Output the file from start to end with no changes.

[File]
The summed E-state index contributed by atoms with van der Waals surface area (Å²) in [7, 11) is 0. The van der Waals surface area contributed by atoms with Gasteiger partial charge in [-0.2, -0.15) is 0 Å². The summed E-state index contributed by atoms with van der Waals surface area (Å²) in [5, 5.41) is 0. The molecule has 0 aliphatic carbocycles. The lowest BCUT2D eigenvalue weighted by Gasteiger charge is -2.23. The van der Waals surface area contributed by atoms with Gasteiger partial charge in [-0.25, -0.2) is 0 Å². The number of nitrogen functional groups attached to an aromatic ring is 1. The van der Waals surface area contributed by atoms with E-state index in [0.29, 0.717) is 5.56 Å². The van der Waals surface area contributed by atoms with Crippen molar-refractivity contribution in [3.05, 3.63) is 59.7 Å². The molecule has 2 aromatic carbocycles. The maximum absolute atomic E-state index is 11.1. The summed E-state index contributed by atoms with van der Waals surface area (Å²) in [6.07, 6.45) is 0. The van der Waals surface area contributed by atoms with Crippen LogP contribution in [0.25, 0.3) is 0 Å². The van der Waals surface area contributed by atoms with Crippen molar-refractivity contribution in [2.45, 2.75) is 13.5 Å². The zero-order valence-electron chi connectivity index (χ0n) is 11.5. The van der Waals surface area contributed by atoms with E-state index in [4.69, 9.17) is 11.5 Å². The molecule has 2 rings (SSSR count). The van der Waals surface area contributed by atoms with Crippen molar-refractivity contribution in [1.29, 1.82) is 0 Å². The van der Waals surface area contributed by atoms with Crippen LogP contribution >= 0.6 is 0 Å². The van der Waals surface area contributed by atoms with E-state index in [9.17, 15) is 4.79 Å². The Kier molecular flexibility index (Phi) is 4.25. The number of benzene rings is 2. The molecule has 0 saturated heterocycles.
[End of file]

The summed E-state index contributed by atoms with van der Waals surface area (Å²) in [7, 11) is 0. The van der Waals surface area contributed by atoms with Gasteiger partial charge in [-0.2, -0.15) is 0 Å². The summed E-state index contributed by atoms with van der Waals surface area (Å²) in [5, 5.41) is 0. The molecule has 0 aliphatic carbocycles. The lowest BCUT2D eigenvalue weighted by Gasteiger charge is -2.23. The van der Waals surface area contributed by atoms with Gasteiger partial charge in [-0.25, -0.2) is 0 Å². The number of nitrogen functional groups attached to an aromatic ring is 1. The van der Waals surface area contributed by atoms with E-state index in [0.29, 0.717) is 5.56 Å². The van der Waals surface area contributed by atoms with Crippen molar-refractivity contribution in [3.05, 3.63) is 59.7 Å². The molecule has 2 aromatic carbocycles. The maximum absolute atomic E-state index is 11.1. The summed E-state index contributed by atoms with van der Waals surface area (Å²) in [6.07, 6.45) is 0. The van der Waals surface area contributed by atoms with Crippen LogP contribution in [0.25, 0.3) is 0 Å². The van der Waals surface area contributed by atoms with Crippen molar-refractivity contribution in [2.45, 2.75) is 13.5 Å². The zero-order valence-electron chi connectivity index (χ0n) is 11.5. The van der Waals surface area contributed by atoms with E-state index in [4.69, 9.17) is 11.5 Å². The molecule has 2 rings (SSSR count). The van der Waals surface area contributed by atoms with Crippen molar-refractivity contribution in [1.29, 1.82) is 0 Å². The van der Waals surface area contributed by atoms with Crippen LogP contribution >= 0.6 is 0 Å². The van der Waals surface area contributed by atoms with E-state index in [9.17, 15) is 4.79 Å². The Kier molecular flexibility index (Phi) is 4.25. The number of benzene rings is 2. The molecule has 0 saturated heterocycles.